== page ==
March 2014

Explore the Bible Lesson for April 13: Forge Godly Friendships

March 27 2014 by Troy Rust, pastor, Florence Avenue Baptist Church, Oxford

Focal Passages: Proverbs 22:24-25; 17:14, 19; 26:21; 25:19; 13:20; 14:17, 22, 29; 15:18; 16:32; 19:11; 3:3-4; 16:6; 20:6; 10:12; 11:17; 15:17; 17:17; 18:24; 27:9
The way we define “friend” changes considerably between childhood and adulthood. A child will call someone a friend simply because they like to play together and have certain shared preferences. When I was young I had certain friends that I never got to spend the weekend with because my parents knew they wouldn’t be going to church. Although I held on to similar friendships through adolescence, my early adult years confirmed my parents’ convictions. I wanted friendships built on shared Christian beliefs and foundational principles. As Solomon said, “The one who walks with the wise will become wise, but a companion of fools will suffer harm” (Proverbs 13:20). My friendships deepened with my convictions, and most of them remain today. We must choose our friends carefully.
Although most people like to stand with the tough guys, Solomon warns that a hot-tempered person promotes foolishness (Proverbs 14:29). A retired pastor once told of a time in his adolescent years when his father would not let him hang out one night in town with a group containing some rather hot-headed boys. He became very angry at his father, but wisdom unveiled her beauty the next morning when the future pastor was not at city hall with those boys paying for the street lights they had shattered.
Even if you aren’t actively involved in your friend’s mischief, you will be guilty by association. One of my fifth grade classmates went to the principal’s office and got a paddling for merely observing the group that hung me on a coat rack. While that incident was relatively harmless, it revealed within the young observer a budding character flaw. The last I heard he was in jail and HIV positive, most likely due to drug abuse. Friendships built on righteousness will yield friends that are closer than brothers (Proverbs 18:24), but friendships built on sin will crumble as sin screams, “Every man for himself!”
3/27/2014 2:13:25 PM by Troy Rust, pastor, Florence Avenue Baptist Church, Oxford | with 0 comments

Bible Studies for Life Lesson for April 13: Hope Needed

March 27 2014 by Bartley Wooten, pastor, Beulaville Baptist Church, Beulaville

Focal Passage: 2 Samuel 9:6-13
Growing up, my Dad would tell me stories that he had heard as a young man. Some of the stories were fictional and quite humorous, but all were designed to teach valuable life lessons. One of the stories was about a young country boy who had very little education and was traveling down an old, dusty road.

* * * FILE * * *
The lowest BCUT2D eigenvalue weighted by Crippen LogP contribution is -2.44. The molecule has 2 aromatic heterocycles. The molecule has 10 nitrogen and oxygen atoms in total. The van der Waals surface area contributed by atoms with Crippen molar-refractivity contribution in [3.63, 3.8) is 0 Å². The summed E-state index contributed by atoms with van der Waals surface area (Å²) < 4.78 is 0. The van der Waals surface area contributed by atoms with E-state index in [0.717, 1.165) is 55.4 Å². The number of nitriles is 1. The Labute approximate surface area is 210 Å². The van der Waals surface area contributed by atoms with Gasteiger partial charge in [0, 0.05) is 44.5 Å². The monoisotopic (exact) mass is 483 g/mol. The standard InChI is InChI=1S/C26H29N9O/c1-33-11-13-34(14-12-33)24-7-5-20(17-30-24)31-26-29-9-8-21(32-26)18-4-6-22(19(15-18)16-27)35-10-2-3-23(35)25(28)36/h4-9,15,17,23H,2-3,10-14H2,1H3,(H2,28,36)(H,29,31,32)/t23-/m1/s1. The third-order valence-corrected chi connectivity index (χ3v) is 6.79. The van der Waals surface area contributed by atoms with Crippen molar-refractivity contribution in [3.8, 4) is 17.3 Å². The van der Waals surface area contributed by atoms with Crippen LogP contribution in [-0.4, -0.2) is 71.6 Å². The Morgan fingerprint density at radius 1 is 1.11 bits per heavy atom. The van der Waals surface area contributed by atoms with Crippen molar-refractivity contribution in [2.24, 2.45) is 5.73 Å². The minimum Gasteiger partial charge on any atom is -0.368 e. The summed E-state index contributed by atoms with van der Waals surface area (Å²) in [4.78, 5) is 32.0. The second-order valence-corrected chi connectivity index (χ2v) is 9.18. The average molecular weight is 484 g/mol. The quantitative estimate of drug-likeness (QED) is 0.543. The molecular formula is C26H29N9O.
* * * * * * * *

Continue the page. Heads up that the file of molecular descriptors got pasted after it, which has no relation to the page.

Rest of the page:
As he was walking, an older farmer, who was very much a practical joker, came up beside him in a wagon. Although, the wagon was full, the farmer invited the young man to climb atop the cargo and rest his feet while they traveled. The young boy gratefully obliged and jumped up on the rear of the wagon with his back toward the farmer. Not long into their trip the farmer spotted a low hanging limb and thought it would be a great opportunity to have a little fun at the young boy’s expense.
As he approached the limb he quickly dunked his head and grabbed it with his free hand. Because the boy was facing the opposite direction he could not see what the farmer was doing.
The farmer held onto the limb as long as he could causing as much as recoil as possible. At the very last minute, the farmer yelled, “Watch out for the limb!” In perfect timing, the boy turned just in time for the limb to collide with his face knocking him clear off the wagon. The farmer, laughing inside, was amazed at the boy’s response.
After picking himself up from the ground the boy said, “Boy I sure am glad you held onto that limb as long as you did, otherwise it would have probably killed me!”
I guess there are various life lessons we could gain from this story, but the one I would like to leave you with is that no matter what life throws at you, with the right perspective, there is always hope.
Maybe it is hard for you to believe in hope today. My prayer is you will have the right perspective and know God loves you. With Him all things are possible. Don’t ever give up!
3/27/2014 2:06:00 PM by Bartley Wooten, pastor, Beulaville Baptist Church, Beulaville | with 0 comments

Explore the Bible Lesson for April 6: Exercise Financial Responsibility

March 25 2014 by Troy Rust, pastor, Florence Avenue Baptist Church, Oxford

Focal Passages: Proverbs 16:16; 22:1-2; 23:4-5; 28:20; 30:7-9; 13:11; 15:27; 20:17; 21:6; 22:16; 28:6, 8, 24; 3:9-10; 11:28; 16:8
If I had a dollar for every time my dad quoted, “A good name is rather to be chosen than great riches” (Proverbs 22:1a, KJV), I could afford a rather nice dinner this evening. He quoted this verse among others to remind me that many things in life are worth more than a dollar. Unfortunately, modern American culture seems to affirm another quote, “It’s all about the Benjamins!” This quest for financial gain leads people to cash in even their integrity to make money. The greedy drug lord enslaves both dealers and clients, and doesn’t care that he is destroying their lives, families and futures. Our country has multiple lotteries and other forms of gambling that destroy more fortunes and futures than they will ever create, because the government’s hunger for money is fed by the citizen’s love of money. Most people who try get-rich-quick schemes get poor quickly, and the few that manage to fulfill their lust for wealth forget that someday soon their money will make wings for itself and fly away (Proverbs 23:5). Often funeral directors and pastors are the only people who see the little drawer in the lids of some coffins. Sadly, some people take jewelry and other valuables to the grave, but they never take them to their final destination, be it heaven or hell.